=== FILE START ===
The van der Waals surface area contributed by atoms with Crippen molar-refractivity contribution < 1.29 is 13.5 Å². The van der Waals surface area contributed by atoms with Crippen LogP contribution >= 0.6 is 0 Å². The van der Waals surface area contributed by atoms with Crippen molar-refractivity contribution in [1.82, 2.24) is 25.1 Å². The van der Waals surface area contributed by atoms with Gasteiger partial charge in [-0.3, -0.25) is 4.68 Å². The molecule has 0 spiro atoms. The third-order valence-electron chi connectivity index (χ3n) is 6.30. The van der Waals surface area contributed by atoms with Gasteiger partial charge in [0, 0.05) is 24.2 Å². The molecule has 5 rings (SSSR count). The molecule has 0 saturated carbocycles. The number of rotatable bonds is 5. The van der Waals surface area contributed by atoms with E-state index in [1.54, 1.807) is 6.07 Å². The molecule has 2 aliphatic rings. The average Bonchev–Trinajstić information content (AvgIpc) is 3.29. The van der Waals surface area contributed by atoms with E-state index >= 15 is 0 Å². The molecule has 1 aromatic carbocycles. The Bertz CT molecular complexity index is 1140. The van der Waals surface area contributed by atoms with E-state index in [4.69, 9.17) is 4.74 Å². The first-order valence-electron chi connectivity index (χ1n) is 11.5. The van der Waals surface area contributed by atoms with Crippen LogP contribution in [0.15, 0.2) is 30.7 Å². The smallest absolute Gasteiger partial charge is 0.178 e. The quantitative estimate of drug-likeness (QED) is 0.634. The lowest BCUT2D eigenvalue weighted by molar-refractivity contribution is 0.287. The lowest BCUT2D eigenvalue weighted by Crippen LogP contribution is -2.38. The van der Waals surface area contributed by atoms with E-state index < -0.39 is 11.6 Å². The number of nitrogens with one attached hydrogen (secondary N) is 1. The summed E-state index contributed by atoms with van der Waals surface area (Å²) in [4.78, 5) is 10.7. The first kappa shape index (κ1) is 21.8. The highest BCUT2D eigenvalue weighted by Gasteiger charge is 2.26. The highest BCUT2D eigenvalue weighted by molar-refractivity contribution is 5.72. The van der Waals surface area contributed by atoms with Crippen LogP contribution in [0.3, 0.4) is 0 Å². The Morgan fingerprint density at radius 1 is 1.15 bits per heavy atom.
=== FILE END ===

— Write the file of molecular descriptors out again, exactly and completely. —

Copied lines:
The van der Waals surface area contributed by atoms with Crippen molar-refractivity contribution < 1.29 is 13.5 Å². The van der Waals surface area contributed by atoms with Crippen LogP contribution >= 0.6 is 0 Å². The van der Waals surface area contributed by atoms with Crippen molar-refractivity contribution in [1.82, 2.24) is 25.1 Å². The van der Waals surface area contributed by atoms with Gasteiger partial charge in [-0.3, -0.25) is 4.68 Å². The molecule has 0 spiro atoms. The third-order valence-electron chi connectivity index (χ3n) is 6.30. The van der Waals surface area contributed by atoms with Gasteiger partial charge in [0, 0.05) is 24.2 Å². The molecule has 5 rings (SSSR count). The molecule has 0 saturated carbocycles. The number of rotatable bonds is 5. The van der Waals surface area contributed by atoms with E-state index in [1.54, 1.807) is 6.07 Å². The molecule has 2 aliphatic rings. The average Bonchev–Trinajstić information content (AvgIpc) is 3.29. The van der Waals surface area contributed by atoms with E-state index >= 15 is 0 Å². The molecule has 1 aromatic carbocycles. The Bertz CT molecular complexity index is 1140. The van der Waals surface area contributed by atoms with E-state index in [4.69, 9.17) is 4.74 Å². The first-order valence-electron chi connectivity index (χ1n) is 11.5. The van der Waals surface area contributed by atoms with Crippen LogP contribution in [0.15, 0.2) is 30.7 Å². The smallest absolute Gasteiger partial charge is 0.178 e. The quantitative estimate of drug-likeness (QED) is 0.634. The lowest BCUT2D eigenvalue weighted by molar-refractivity contribution is 0.287. The lowest BCUT2D eigenvalue weighted by Crippen LogP contribution is -2.38. The van der Waals surface area contributed by atoms with E-state index < -0.39 is 11.6 Å². The number of nitrogens with one attached hydrogen (secondary N) is 1. The summed E-state index contributed by atoms with van der Waals surface area (Å²) in [4.78, 5) is 10.7. The first kappa shape index (κ1) is 21.8. The highest BCUT2D eigenvalue weighted by Gasteiger charge is 2.26. The highest BCUT2D eigenvalue weighted by molar-refractivity contribution is 5.72. The van der Waals surface area contributed by atoms with Crippen LogP contribution in [0.3, 0.4) is 0 Å². The Morgan fingerprint density at radius 1 is 1.15 bits per heavy atom.